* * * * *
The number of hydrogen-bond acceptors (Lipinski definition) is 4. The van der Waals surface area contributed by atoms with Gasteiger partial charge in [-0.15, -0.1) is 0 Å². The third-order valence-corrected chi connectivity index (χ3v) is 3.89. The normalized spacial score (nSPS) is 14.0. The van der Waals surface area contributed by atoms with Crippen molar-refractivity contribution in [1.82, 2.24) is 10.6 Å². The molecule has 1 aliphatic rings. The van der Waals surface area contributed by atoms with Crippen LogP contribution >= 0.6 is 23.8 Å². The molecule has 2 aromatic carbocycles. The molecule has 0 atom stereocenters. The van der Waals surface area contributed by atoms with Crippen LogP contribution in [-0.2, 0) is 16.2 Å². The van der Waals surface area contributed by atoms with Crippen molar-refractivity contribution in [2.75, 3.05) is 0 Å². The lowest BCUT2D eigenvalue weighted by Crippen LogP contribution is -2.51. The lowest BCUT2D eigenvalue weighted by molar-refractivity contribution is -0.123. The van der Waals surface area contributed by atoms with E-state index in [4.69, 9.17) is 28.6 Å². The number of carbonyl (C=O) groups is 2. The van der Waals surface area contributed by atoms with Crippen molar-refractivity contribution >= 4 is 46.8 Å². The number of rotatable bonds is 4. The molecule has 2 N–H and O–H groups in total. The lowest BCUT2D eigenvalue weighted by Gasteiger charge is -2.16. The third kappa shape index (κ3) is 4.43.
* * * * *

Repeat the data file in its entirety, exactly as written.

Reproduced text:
The number of hydrogen-bond acceptors (Lipinski definition) is 4. The van der Waals surface area contributed by atoms with Gasteiger partial charge in [-0.15, -0.1) is 0 Å². The third-order valence-corrected chi connectivity index (χ3v) is 3.89. The normalized spacial score (nSPS) is 14.0. The van der Waals surface area contributed by atoms with Crippen molar-refractivity contribution in [1.82, 2.24) is 10.6 Å². The molecule has 1 aliphatic rings. The van der Waals surface area contributed by atoms with Crippen LogP contribution >= 0.6 is 23.8 Å². The molecule has 2 aromatic carbocycles. The molecule has 0 atom stereocenters. The van der Waals surface area contributed by atoms with Crippen LogP contribution in [-0.2, 0) is 16.2 Å². The van der Waals surface area contributed by atoms with Crippen molar-refractivity contribution in [2.75, 3.05) is 0 Å². The lowest BCUT2D eigenvalue weighted by Crippen LogP contribution is -2.51. The lowest BCUT2D eigenvalue weighted by molar-refractivity contribution is -0.123. The van der Waals surface area contributed by atoms with E-state index in [4.69, 9.17) is 28.6 Å². The number of carbonyl (C=O) groups is 2. The van der Waals surface area contributed by atoms with Crippen molar-refractivity contribution >= 4 is 46.8 Å². The number of rotatable bonds is 4. The molecule has 2 N–H and O–H groups in total. The lowest BCUT2D eigenvalue weighted by Gasteiger charge is -2.16. The third kappa shape index (κ3) is 4.43.